Are SQL joins consistent in a resultset

c# queue sql sqlbulkcopy sql-server

Question

I feel a bit stupid since I'm not sure what words to use in this situation. So let me do my best to paint a picture. If I use a join to combine two tables,

select t1.prop, t2.prop from t1 join t2 on t1.prop = t2.prop

t1.prop is not singular, and assuming there are two of themt2.prop is distinct, is there even a remote chance that mid-query computingt2.prop is not populated in the other but in the first? I can't see it in my brain, but I'd expect it would discover every result fort2.prop then use it on the outcomes.

If the answer to that question is "no," then maybe someone can point me anything I could be missing in this situation. I'm attempting to repair a queue table, and luckily for me, I'm spotting a race condition. I've limited it down to the possibility that the query is ignoring things based on locking hints, dirty reads (isolation level is read committed), or that I'm confused. I don't trust the statement above.

Here is the fundamental process.

  1. Bulk copy (SQLBulkCopy.net) is used to push a batch of items into the queue at any moment. It is committed with a timestamp while being contained inside a transaction (Only one thread is populating this queue as well, so really at any point, 1 thread might be doing this).

  2. There is just one customer currently scanning the queue with a query that like this.

    SELECT Q.* from Queue Q with(rowlock, updlock, nowait) 
    join table t on Q.Prop = t.Prop
    order by Q.Timestamp;
    

The oldest committed items in the queue, arranged by timestamp, should be returned to me, I assume (at one point, I had readpast in here, but I was afraid that could return me things out of order, I also randomly tried tablock and locked the table on the insert, but that made no difference).

My issue is that I often process goods for one person out of order.t.Prop .

Although I've inserted triggers indicating which items' timestamps come first, they are still read from the queue out of order. Any advice or guidance?

Update

I demonstrated that I may get a partial result set when I would have anticipated all or nothing.

private static void OutOfOrder()
{
    var cnt = 100;
    var go = true;
    using (var db = new DBManager())
    {
        using (var cmd = db.GetCommand())
        {
            cmd.CommandText = "Delete from Foo";
            cmd.ExecuteNonQuery();
            cmd.CommandText = "Delete from Bar";
            cmd.ExecuteNonQuery();

            cmd.CommandText = "Insert Into Foo (B) Values ('joint')";
            for (var i = 0; i < cnt; i++)
            {
                cmd.ExecuteNonQuery();
            }
        }
    }

    var task1 = Task.Run(() =>
    {
        var inserted = false;
        while (go)
        {
            using (var db = new DBManager())
            {
                using (var cmd = db.GetCommand())
                {
                    var text = inserted ? "Delete from Bar" : "Insert Into Bar (B, C) Values ('joint', 'blah')";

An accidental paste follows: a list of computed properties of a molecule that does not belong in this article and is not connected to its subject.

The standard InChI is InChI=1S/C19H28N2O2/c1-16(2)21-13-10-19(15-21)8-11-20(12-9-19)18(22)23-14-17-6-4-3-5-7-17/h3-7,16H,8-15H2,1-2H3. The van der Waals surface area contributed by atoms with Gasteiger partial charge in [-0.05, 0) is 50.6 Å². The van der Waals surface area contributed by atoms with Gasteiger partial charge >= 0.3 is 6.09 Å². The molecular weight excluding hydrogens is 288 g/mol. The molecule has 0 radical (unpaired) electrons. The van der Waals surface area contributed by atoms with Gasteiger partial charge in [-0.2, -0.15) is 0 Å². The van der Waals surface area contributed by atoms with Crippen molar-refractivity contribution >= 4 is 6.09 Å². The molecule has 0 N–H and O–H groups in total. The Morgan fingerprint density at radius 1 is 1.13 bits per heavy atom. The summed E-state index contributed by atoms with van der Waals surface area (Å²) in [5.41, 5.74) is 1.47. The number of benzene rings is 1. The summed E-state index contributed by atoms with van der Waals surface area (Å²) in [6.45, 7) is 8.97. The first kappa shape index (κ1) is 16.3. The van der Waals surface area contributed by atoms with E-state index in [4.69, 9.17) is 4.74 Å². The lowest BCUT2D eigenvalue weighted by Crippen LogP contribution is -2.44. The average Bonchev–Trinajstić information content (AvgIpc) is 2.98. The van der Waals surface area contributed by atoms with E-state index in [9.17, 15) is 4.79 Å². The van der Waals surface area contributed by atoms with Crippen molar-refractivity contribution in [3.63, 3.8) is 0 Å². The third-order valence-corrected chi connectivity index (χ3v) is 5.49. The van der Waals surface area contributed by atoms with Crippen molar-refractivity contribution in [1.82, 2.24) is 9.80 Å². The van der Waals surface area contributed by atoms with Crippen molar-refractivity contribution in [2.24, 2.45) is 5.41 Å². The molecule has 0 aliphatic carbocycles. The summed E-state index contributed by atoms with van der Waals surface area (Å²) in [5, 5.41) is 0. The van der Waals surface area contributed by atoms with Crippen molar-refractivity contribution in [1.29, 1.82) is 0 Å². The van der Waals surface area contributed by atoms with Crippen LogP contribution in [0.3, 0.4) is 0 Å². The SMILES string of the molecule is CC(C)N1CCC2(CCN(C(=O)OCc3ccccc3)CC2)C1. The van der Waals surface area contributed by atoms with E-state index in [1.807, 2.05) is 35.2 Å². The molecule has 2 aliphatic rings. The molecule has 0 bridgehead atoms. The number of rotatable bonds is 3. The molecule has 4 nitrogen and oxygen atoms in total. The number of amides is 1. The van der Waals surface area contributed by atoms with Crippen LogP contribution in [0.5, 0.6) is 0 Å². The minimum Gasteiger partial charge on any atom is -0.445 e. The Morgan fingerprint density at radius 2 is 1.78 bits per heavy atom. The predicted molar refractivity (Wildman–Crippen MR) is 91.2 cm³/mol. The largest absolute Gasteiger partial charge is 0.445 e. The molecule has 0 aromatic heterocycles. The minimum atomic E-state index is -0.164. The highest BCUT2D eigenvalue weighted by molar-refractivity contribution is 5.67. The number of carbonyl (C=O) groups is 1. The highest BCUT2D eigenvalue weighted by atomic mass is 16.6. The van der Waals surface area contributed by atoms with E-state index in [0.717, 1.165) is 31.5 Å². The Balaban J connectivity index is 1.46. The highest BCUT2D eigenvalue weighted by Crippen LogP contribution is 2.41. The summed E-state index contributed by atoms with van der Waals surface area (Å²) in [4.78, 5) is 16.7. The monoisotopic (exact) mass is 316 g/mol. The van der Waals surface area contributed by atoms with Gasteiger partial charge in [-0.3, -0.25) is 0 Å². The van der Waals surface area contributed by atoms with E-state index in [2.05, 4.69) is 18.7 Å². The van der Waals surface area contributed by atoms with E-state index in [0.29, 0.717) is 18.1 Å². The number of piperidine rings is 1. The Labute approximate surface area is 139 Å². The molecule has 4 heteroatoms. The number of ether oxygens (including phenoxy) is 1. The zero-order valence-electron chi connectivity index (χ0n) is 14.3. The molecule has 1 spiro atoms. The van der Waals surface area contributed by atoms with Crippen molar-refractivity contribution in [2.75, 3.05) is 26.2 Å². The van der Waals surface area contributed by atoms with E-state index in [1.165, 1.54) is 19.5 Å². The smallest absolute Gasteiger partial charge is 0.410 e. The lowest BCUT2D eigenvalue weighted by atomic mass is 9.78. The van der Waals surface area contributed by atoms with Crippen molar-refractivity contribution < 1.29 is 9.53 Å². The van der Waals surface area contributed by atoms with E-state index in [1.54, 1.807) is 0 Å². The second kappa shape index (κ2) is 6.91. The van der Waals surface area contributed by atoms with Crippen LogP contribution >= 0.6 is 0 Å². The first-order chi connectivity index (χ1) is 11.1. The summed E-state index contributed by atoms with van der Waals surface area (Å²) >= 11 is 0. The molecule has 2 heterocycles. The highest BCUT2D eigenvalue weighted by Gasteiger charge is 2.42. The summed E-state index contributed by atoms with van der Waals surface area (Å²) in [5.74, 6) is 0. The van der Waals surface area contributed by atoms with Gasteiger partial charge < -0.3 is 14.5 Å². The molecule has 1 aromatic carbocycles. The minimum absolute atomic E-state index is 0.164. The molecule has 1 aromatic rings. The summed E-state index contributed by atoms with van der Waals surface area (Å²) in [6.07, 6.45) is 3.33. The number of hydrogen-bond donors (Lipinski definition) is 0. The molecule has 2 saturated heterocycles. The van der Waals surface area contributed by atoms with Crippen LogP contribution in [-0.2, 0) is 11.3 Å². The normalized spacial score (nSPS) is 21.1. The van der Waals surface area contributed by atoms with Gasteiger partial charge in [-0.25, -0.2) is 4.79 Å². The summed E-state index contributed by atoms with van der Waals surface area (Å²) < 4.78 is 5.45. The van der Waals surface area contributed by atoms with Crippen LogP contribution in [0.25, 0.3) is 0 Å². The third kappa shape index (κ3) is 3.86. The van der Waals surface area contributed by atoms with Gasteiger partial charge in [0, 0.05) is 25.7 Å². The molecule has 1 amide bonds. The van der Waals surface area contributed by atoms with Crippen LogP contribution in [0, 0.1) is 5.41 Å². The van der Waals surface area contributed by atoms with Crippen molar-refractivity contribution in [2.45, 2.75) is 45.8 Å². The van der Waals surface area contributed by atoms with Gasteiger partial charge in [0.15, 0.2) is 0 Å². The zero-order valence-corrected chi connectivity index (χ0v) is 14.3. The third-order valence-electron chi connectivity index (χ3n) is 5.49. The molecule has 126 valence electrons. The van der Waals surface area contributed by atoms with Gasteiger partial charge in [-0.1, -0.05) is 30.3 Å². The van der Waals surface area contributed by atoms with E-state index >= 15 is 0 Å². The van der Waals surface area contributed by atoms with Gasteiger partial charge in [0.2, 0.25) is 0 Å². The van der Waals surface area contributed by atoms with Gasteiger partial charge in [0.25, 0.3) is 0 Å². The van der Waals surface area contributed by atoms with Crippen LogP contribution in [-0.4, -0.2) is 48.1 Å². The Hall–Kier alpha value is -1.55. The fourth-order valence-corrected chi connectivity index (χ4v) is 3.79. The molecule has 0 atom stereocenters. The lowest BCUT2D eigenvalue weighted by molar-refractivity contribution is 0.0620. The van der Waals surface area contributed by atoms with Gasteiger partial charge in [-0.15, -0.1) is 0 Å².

cmd.CommandText = text;
                    Console.WriteLine(DateTime.Now.ToLongTimeString() + "  -  " + text);
                    cmd.ExecuteNonQuery();
                    inserted = !inserted;
                }
            }
            Thread.Sleep(20);
        }
    });


    var task2 = Task.Run(() =>
    {
        var text = "Select * from Foo join Bar on Foo.B = Bar.B";
        while (go)
        {
            using (var db = new DBManager())
            {
                using (var cmd = db.GetCommand())
                {
                    cmd.CommandText = text;
                    Console.WriteLine(DateTime.Now.ToLongTimeString() + "  -  " + text);
                    var ret = cmd.ExecuteDataTable();
                    var retCount = ret.Rows.Count;
                    var valid = retCount == 0 || retCount == 100;

                    if (!valid)
                    {
                        Console.WriteLine("Error, got {0} rows back!!!", ret.Rows.Count);
                        go = false;
                    }
                }
            }
            Thread.Sleep(17);
        }
    });
}

I was able to make it an all-or-nothing proposition viainner hash join , however on a different subject, I may experiment with the snapshot isolation level.

1
0
12/12/2019 3:25:29 PM

Popular Answer

You may either utilize dirty reads (read uncommitted ), or the bulk copy doesn't employ transactions. Both are relatively simple to check:

SELECT Q.* from Queue Q with(rowlock, updlock, nowait, readcommitted) 
  left join table t on Q.Prop = t.Prop
order by Q.Timestamp;

(but I would personally not depend on thenowait included an explicit hintwhere ).

SQL Profiler can quickly track the latter. You just need to include transaction-related events; you don't need to include all bulks in the trace.

Though using a queue is the easiest method to construct one. Service Broker queue, as an example.

0
12/1/2014 10:30:53 AM


Related Questions





Licensed under: CC-BY-SA with attribution
Not affiliated with Stack Overflow
Licensed under: CC-BY-SA with attribution
Not affiliated with Stack Overflow